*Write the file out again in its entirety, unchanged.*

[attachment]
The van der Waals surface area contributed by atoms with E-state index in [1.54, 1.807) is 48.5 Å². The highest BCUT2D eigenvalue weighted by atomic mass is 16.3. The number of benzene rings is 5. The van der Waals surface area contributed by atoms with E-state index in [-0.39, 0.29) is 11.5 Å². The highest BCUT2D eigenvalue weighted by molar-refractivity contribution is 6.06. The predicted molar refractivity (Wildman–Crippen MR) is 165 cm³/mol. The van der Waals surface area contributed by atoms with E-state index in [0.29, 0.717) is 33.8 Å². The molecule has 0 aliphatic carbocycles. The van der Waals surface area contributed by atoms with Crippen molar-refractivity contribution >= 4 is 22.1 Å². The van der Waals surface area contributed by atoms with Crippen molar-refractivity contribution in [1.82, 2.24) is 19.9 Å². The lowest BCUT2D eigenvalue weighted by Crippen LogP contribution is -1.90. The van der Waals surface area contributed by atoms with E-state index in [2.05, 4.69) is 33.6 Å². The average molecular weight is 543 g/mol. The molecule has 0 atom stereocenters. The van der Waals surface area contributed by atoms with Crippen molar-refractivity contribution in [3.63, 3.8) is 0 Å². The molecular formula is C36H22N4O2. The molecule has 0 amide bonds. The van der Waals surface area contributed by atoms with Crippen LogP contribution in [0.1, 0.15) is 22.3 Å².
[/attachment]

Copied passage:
The van der Waals surface area contributed by atoms with E-state index in [1.54, 1.807) is 48.5 Å². The highest BCUT2D eigenvalue weighted by atomic mass is 16.3. The number of benzene rings is 5. The van der Waals surface area contributed by atoms with E-state index in [-0.39, 0.29) is 11.5 Å². The highest BCUT2D eigenvalue weighted by molar-refractivity contribution is 6.06. The predicted molar refractivity (Wildman–Crippen MR) is 165 cm³/mol. The van der Waals surface area contributed by atoms with E-state index in [0.29, 0.717) is 33.8 Å². The molecule has 0 aliphatic carbocycles. The van der Waals surface area contributed by atoms with Crippen molar-refractivity contribution >= 4 is 22.1 Å². The van der Waals surface area contributed by atoms with Crippen molar-refractivity contribution in [1.82, 2.24) is 19.9 Å². The lowest BCUT2D eigenvalue weighted by Crippen LogP contribution is -1.90. The van der Waals surface area contributed by atoms with E-state index in [2.05, 4.69) is 33.6 Å². The average molecular weight is 543 g/mol. The molecule has 0 atom stereocenters. The van der Waals surface area contributed by atoms with Crippen molar-refractivity contribution in [3.63, 3.8) is 0 Å². The molecular formula is C36H22N4O2. The molecule has 0 amide bonds. The van der Waals surface area contributed by atoms with Crippen LogP contribution in [0.1, 0.15) is 22.3 Å².